Gil Myers doesn't like to use the term "worms" when he talks about those common internal parasites that affect cattle. He says the word doesn't convey the true economic importance of the parasites.
"I refer to them as 'nematode parasites' of cattle," he says. "This makes it clear that we are talking about parasites similar to what producers are used to dealing with in corn and soybeans. Everyone understands how corn or soybean nematodes adversely affect production of those crops. It's the same with cattle. Nematode parasites can dramatically undermine profits."
Nematodes (also known as roundworms) and flatworms are the two most common families of internal parasites in pastured beef, and they do cost producers a great deal of money. A 2007 Iowa State University study documented a loss of $201 per cow/calf pair annually to the parasites.
Part of the reason that number gets so high is because internal parasites impact the whole herd. A dam with internal parasites, for example, will have reduced milk production. That will decrease average weaning weights on her calves. In addition, when parasite loads are heavy enough, they can reduce body condition; as a consequence, the cow will have a more difficult time cycling and rebreeding.
Seasonal Worm Control
Myers, a veteran livestock parasitologist, operates a commercial cow/calf operation with his wife, Heidi, in LaRue County, Ky. He is also an independent consultant, heading up Myers Parasitology Services. His plan for keeping nematode parasite levels low is based, in large part, on a July deworming program.
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July deworming of cows and calves is listed in the 2015 University of Kentucky Beef IRM (Integrated Resource Management) calendar as a timely management practice for all spring-calving herds. Myers says seasonal worm control in cattle can be compared to controlling thistles—prevent thistles from going to seed, and you prevent future problems. Deworming calves in July prevents shedding of worm eggs. Myers says for every 50 calves not dewormed, 3 million or more eggs can be shed daily onto summer pastures.
"We are deworming the herd to benefit it in two ways," he explains. "One, we reduce pasture contamination. Two, if we deworm spring-born calves in early July, it is strategically timed to allow them to grow without the adverse effects of nematode infections."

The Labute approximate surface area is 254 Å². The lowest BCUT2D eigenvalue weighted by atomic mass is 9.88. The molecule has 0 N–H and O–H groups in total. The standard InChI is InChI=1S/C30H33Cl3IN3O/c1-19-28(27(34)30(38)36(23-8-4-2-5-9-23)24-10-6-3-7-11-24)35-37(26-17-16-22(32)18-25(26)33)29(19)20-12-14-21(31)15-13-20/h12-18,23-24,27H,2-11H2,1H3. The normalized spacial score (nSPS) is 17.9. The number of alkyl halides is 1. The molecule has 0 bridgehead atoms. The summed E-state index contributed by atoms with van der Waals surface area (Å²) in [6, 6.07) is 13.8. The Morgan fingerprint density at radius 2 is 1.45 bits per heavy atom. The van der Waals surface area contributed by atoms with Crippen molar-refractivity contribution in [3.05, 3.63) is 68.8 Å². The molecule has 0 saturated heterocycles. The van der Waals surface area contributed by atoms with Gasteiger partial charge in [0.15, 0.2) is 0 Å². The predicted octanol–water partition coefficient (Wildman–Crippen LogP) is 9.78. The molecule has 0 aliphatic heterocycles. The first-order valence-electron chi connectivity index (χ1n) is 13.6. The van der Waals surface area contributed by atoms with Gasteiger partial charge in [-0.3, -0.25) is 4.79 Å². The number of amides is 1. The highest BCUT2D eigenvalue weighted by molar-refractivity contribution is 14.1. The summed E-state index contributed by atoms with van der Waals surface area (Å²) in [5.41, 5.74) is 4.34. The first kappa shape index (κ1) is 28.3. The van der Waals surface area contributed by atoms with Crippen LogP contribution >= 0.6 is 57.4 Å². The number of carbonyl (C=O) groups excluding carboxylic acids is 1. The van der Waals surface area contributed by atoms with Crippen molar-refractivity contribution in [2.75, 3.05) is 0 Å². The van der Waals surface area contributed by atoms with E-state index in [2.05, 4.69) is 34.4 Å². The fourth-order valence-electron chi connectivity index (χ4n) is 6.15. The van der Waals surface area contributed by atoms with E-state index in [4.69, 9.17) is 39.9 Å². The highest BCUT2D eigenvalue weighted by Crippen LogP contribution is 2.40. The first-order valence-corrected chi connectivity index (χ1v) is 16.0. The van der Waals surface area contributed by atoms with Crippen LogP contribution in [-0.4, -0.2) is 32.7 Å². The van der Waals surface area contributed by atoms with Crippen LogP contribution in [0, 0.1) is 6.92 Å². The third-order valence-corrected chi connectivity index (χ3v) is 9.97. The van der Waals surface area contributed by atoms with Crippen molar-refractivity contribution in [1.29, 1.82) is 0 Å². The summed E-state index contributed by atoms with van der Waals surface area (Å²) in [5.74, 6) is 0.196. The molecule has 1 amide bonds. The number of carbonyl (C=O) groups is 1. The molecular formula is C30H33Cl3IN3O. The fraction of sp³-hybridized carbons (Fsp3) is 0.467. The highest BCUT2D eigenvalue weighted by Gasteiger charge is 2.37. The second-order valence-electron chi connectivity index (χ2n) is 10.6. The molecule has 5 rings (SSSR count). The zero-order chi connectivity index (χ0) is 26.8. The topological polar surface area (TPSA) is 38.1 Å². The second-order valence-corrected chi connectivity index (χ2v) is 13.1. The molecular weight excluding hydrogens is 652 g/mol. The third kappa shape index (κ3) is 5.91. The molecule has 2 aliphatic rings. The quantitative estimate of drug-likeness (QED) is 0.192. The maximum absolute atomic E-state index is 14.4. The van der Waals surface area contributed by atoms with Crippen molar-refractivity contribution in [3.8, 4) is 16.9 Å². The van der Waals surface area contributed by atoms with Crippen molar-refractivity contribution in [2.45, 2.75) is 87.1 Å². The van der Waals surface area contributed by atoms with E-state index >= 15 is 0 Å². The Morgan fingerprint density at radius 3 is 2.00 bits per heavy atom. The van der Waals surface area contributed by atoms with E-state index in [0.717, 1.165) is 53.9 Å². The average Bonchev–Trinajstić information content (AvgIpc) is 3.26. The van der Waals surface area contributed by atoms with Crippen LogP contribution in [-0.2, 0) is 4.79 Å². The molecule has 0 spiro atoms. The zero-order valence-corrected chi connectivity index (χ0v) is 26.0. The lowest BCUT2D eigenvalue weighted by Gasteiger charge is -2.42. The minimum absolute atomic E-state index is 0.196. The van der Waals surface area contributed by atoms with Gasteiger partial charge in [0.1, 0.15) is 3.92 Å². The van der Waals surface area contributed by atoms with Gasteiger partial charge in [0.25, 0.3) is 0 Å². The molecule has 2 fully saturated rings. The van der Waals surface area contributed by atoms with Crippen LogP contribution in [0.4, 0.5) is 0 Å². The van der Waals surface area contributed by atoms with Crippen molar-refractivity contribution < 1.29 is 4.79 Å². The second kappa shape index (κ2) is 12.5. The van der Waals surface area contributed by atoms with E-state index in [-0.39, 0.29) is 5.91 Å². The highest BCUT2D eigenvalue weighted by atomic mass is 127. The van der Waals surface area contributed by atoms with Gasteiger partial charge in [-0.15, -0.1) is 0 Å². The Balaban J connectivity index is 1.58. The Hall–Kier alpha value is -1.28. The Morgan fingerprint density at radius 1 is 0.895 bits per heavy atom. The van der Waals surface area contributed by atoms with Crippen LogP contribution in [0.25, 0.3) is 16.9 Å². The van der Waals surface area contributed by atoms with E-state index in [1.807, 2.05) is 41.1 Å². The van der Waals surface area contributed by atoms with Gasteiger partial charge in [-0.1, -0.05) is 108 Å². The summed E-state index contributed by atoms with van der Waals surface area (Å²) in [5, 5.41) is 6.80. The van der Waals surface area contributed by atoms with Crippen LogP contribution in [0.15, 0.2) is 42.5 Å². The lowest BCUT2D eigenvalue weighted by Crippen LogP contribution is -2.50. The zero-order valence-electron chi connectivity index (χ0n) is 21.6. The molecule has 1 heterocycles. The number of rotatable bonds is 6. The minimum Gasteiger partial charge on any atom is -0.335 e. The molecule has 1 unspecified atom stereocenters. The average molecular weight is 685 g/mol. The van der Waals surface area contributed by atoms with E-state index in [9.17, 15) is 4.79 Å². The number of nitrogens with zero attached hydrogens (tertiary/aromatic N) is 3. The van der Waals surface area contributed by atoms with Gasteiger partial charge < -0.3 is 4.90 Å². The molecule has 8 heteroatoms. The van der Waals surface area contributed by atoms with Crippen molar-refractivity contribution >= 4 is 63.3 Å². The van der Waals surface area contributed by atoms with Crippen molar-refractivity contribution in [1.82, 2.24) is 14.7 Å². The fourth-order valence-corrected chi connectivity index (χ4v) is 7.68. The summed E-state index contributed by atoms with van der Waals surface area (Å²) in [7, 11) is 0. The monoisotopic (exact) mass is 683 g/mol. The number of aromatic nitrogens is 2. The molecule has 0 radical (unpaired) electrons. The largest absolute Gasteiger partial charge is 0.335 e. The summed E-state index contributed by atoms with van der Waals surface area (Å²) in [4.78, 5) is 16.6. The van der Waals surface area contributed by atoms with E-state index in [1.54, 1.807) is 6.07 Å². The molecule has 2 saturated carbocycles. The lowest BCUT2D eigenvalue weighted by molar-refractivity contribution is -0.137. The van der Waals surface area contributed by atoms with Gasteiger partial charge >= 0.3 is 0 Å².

Myers' approach to deworming uses free-choice minerals, a tactic he describes as "one of the best-kept secrets in the cattle industry. Essentially, we can manage the nematode population in the whole herd by letting cattle deworm themselves through the free-choice mineral."
This method relies on the use of free-choice minerals with Safe-Guard (fenbendazole). A 50-pound bag of one product will deworm 42,000 pounds of cattle. That pencils out to 28 cows weighing 1,200 pounds each, plus 25 calves that weigh 300 pounds each. Safe-Guard medicated mineral is designed to be consumed in three to six days, after which the producer returns to his chosen mineral program. Myers says there are multiple suppliers of the product, including Southern States, ADM Animal Nutrition, Vigortone and Hubbard Feeds. Treatment costs are $3.50 to $4 per 1,000 pounds of cattle.
While Myers emphasizes the summer program, he says there are many advantages to fall deworming, as well. It helps cattle maximize the benefits of winter hay and supplements, ensuring they come through the winter in better body condition and are ready to cycle and breed on schedule.
"This is also a good way to ensure that cows are not contaminating calving pastures with worm eggs," he says. "That means calves will have lower infection levels early in life and gain faster. One way to look at late-fall deworming is that it's the first step in worm control for the coming pasture season."
In a benchmark study in 2007, North Carolina Extension veterinarian Mark Alley and Extension beef specialist Matt Poore tested the efficacy of various dewormers. They compared an untreated control group at the Upper Piedmont Research Station to calves receiving a generic ivermectin pour-on, a brand name ivermectin pour-on and a fenbendazole drench.
Prior to treatment, the calves, which ranged in age from 6 to 8 months, showed fecal egg counts (FECs) of 300 per gram. Calves treated with the fenbendazole drench showed 100% reduction in FECs. Calves dewormed with pour-on ivermectins showed less than an 80% reduction in FECs, with the brand name (Ivomec Pour-On) performing better (79% reduction) than the generic (73% reduction).
A year later, researchers repeated the study, adding injectable ivermectin. This time, with tests at the Center for Environmental Farming Systems, at Goldsboro, all treatments reduced FECs by more than 90%.
Myers says it's important that, regardless of the class of dewormer used, producers have fecal samples tested to keep track of the performance.
"Anthelmintic [dewormer] failure is an issue in cattle, and producers do need to pay attention to how well they are controlling nematode parasites," he adds. "Rotating product classes, and even using unrelated products together at the same time, are options. Parasite monitoring is key, as it allows producers to objectively evaluate and gain insight into their worm-control programs. Besides, most producers can spare some fresh manure from their herds for testing purposes."
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